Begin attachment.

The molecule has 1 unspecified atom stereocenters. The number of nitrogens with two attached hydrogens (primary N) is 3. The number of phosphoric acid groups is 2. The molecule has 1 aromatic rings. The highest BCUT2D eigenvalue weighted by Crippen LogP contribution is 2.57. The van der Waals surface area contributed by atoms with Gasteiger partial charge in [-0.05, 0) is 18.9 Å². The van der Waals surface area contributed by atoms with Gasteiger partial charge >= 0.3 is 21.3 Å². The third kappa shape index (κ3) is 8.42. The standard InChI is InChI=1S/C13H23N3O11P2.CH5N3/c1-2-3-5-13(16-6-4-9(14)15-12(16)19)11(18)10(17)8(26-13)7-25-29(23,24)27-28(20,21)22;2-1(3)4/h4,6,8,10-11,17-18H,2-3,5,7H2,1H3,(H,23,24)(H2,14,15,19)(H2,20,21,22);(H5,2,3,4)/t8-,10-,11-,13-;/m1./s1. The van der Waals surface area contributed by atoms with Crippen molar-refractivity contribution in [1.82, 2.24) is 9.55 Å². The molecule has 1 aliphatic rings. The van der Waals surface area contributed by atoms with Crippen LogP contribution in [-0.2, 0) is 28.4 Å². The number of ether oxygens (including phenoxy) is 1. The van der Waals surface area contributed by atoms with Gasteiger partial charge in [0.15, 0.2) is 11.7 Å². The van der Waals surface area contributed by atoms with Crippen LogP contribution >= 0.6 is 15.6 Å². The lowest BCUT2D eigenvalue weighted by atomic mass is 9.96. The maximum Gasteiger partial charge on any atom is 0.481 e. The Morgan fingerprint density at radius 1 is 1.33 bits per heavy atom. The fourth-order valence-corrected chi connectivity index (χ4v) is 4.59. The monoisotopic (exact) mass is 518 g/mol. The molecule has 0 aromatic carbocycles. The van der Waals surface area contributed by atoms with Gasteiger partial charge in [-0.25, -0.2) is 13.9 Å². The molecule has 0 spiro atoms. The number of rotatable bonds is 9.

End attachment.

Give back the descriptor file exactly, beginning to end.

The molecule has 1 unspecified atom stereocenters. The number of nitrogens with two attached hydrogens (primary N) is 3. The number of phosphoric acid groups is 2. The molecule has 1 aromatic rings. The highest BCUT2D eigenvalue weighted by Crippen LogP contribution is 2.57. The van der Waals surface area contributed by atoms with Gasteiger partial charge in [-0.05, 0) is 18.9 Å². The van der Waals surface area contributed by atoms with Gasteiger partial charge >= 0.3 is 21.3 Å². The third kappa shape index (κ3) is 8.42. The standard InChI is InChI=1S/C13H23N3O11P2.CH5N3/c1-2-3-5-13(16-6-4-9(14)15-12(16)19)11(18)10(17)8(26-13)7-25-29(23,24)27-28(20,21)22;2-1(3)4/h4,6,8,10-11,17-18H,2-3,5,7H2,1H3,(H,23,24)(H2,14,15,19)(H2,20,21,22);(H5,2,3,4)/t8-,10-,11-,13-;/m1./s1. The van der Waals surface area contributed by atoms with Crippen molar-refractivity contribution in [1.82, 2.24) is 9.55 Å². The molecule has 1 aliphatic rings. The van der Waals surface area contributed by atoms with Crippen LogP contribution in [-0.2, 0) is 28.4 Å². The number of ether oxygens (including phenoxy) is 1. The van der Waals surface area contributed by atoms with Gasteiger partial charge in [0.15, 0.2) is 11.7 Å². The van der Waals surface area contributed by atoms with Crippen LogP contribution >= 0.6 is 15.6 Å². The lowest BCUT2D eigenvalue weighted by atomic mass is 9.96. The maximum Gasteiger partial charge on any atom is 0.481 e. The Morgan fingerprint density at radius 1 is 1.33 bits per heavy atom. The fourth-order valence-corrected chi connectivity index (χ4v) is 4.59. The monoisotopic (exact) mass is 518 g/mol. The molecule has 0 aromatic carbocycles. The van der Waals surface area contributed by atoms with Gasteiger partial charge in [-0.25, -0.2) is 13.9 Å². The molecule has 0 spiro atoms. The number of rotatable bonds is 9.